Once surgery has begun, your surgeon uses navigation to ‘track’, ‘see’ and ‘control’ the angle and position of the cup and to navigate it into the planned position.
To prepare the femur for placement of the stem portion of the implant, the surgeon first drills a tunnel along the inside of the thighbone to open the stem. The stem may be cemented or simply held in place by the tightness of the fit. A metal ball is attached to the end of the implant stem which fits into the artificial socket now placed inside the hip bone.
A plastic or metal liner is placed in the hip socket cup to provide smooth joint movement. These three components replace the natural ball and socket joint.
1 Najarian B.C. et al. Evaluation of Component Positioning in Primary Total Hip Arthroplasty Using an Imageless Navigation Device Compared with Traditional Methods. J Arthroplasty. 2009 Jan; 24(1):15-21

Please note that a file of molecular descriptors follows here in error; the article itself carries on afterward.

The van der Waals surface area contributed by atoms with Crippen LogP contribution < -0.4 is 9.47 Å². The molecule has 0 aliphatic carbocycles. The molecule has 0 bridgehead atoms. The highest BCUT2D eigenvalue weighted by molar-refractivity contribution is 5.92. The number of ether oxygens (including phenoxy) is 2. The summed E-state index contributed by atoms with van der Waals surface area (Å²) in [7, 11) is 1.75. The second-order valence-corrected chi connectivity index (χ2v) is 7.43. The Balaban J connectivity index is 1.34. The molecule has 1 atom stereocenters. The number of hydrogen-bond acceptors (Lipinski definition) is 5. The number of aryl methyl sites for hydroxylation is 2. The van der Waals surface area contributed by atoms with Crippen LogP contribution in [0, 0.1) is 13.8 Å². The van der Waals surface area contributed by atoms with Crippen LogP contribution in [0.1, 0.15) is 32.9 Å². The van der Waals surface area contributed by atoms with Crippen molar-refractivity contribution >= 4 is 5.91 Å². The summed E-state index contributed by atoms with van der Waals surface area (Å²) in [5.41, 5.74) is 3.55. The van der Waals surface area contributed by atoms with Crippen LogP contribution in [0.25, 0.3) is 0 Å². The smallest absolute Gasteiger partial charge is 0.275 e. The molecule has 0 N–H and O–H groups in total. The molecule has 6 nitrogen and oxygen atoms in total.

With trial implants in place, your surgeon will use surgical navigation to perform a leg length check. The results displayed on the computer monitor can be checked against the preoperative plan and the implant size or style can be changed if needed.
During and after surgery, your surgeon verifies the fit and range of motion of the hip replacement components. By mimicking the anatomy and function of the natural hip joint, hip replacements can reduce pain and permit a return to many activities.